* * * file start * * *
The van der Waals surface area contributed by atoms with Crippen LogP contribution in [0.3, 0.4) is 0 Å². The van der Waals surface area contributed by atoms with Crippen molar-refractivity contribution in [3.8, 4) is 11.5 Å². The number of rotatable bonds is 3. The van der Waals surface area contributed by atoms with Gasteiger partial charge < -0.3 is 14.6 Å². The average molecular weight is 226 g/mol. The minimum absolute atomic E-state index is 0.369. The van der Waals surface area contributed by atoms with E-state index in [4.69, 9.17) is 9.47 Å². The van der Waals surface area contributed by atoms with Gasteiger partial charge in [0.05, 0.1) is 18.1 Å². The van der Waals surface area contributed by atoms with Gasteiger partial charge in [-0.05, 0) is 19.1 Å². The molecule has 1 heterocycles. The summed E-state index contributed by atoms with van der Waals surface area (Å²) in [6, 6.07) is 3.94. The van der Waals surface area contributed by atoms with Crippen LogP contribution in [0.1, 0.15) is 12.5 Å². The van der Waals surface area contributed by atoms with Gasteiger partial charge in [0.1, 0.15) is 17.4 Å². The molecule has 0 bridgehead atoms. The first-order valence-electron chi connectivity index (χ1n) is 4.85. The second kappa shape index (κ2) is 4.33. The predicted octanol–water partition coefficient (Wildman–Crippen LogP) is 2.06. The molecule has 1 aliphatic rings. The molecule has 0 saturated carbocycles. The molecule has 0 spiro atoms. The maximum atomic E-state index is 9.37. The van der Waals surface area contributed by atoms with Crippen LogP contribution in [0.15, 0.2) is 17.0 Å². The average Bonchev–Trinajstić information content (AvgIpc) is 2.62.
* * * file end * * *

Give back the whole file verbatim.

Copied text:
The van der Waals surface area contributed by atoms with Crippen LogP contribution in [0.3, 0.4) is 0 Å². The van der Waals surface area contributed by atoms with Crippen molar-refractivity contribution in [3.8, 4) is 11.5 Å². The number of rotatable bonds is 3. The van der Waals surface area contributed by atoms with Gasteiger partial charge < -0.3 is 14.6 Å². The average molecular weight is 226 g/mol. The minimum absolute atomic E-state index is 0.369. The van der Waals surface area contributed by atoms with E-state index in [4.69, 9.17) is 9.47 Å². The van der Waals surface area contributed by atoms with Gasteiger partial charge in [0.05, 0.1) is 18.1 Å². The van der Waals surface area contributed by atoms with Gasteiger partial charge in [-0.05, 0) is 19.1 Å². The molecule has 1 heterocycles. The summed E-state index contributed by atoms with van der Waals surface area (Å²) in [6, 6.07) is 3.94. The van der Waals surface area contributed by atoms with Crippen LogP contribution in [0.1, 0.15) is 12.5 Å². The van der Waals surface area contributed by atoms with Gasteiger partial charge in [0.1, 0.15) is 17.4 Å². The molecule has 0 bridgehead atoms. The first-order valence-electron chi connectivity index (χ1n) is 4.85. The second kappa shape index (κ2) is 4.33. The predicted octanol–water partition coefficient (Wildman–Crippen LogP) is 2.06. The molecule has 1 aliphatic rings. The molecule has 0 saturated carbocycles. The molecule has 0 spiro atoms. The maximum atomic E-state index is 9.37. The van der Waals surface area contributed by atoms with Crippen LogP contribution in [0.15, 0.2) is 17.0 Å². The average Bonchev–Trinajstić information content (AvgIpc) is 2.62.